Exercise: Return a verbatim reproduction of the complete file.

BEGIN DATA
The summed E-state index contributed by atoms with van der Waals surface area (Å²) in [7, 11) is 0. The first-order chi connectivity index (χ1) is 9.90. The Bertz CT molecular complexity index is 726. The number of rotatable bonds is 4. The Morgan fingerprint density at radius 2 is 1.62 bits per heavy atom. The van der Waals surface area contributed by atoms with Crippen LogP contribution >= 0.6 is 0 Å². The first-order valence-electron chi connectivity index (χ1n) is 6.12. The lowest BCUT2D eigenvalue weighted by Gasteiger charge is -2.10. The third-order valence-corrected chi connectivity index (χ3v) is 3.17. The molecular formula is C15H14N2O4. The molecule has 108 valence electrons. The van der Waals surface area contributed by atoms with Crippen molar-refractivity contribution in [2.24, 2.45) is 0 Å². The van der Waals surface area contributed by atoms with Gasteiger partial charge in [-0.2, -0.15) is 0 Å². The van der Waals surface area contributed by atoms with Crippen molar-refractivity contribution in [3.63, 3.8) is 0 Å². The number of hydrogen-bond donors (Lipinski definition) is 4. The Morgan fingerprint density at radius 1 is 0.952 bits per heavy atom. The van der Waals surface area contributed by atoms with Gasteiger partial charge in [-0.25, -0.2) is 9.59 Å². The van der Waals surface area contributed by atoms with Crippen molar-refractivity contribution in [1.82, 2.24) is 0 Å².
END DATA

The summed E-state index contributed by atoms with van der Waals surface area (Å²) in [7, 11) is 0. The first-order chi connectivity index (χ1) is 9.90. The Bertz CT molecular complexity index is 726. The number of rotatable bonds is 4. The Morgan fingerprint density at radius 2 is 1.62 bits per heavy atom. The van der Waals surface area contributed by atoms with Crippen LogP contribution >= 0.6 is 0 Å². The first-order valence-electron chi connectivity index (χ1n) is 6.12. The lowest BCUT2D eigenvalue weighted by Gasteiger charge is -2.10. The third-order valence-corrected chi connectivity index (χ3v) is 3.17. The molecular formula is C15H14N2O4. The molecule has 108 valence electrons. The van der Waals surface area contributed by atoms with Crippen molar-refractivity contribution in [2.24, 2.45) is 0 Å². The van der Waals surface area contributed by atoms with Gasteiger partial charge in [-0.2, -0.15) is 0 Å². The van der Waals surface area contributed by atoms with Crippen molar-refractivity contribution in [3.63, 3.8) is 0 Å². The number of hydrogen-bond donors (Lipinski definition) is 4. The Morgan fingerprint density at radius 1 is 0.952 bits per heavy atom. The van der Waals surface area contributed by atoms with Gasteiger partial charge in [-0.25, -0.2) is 9.59 Å². The van der Waals surface area contributed by atoms with Crippen molar-refractivity contribution in [1.82, 2.24) is 0 Å².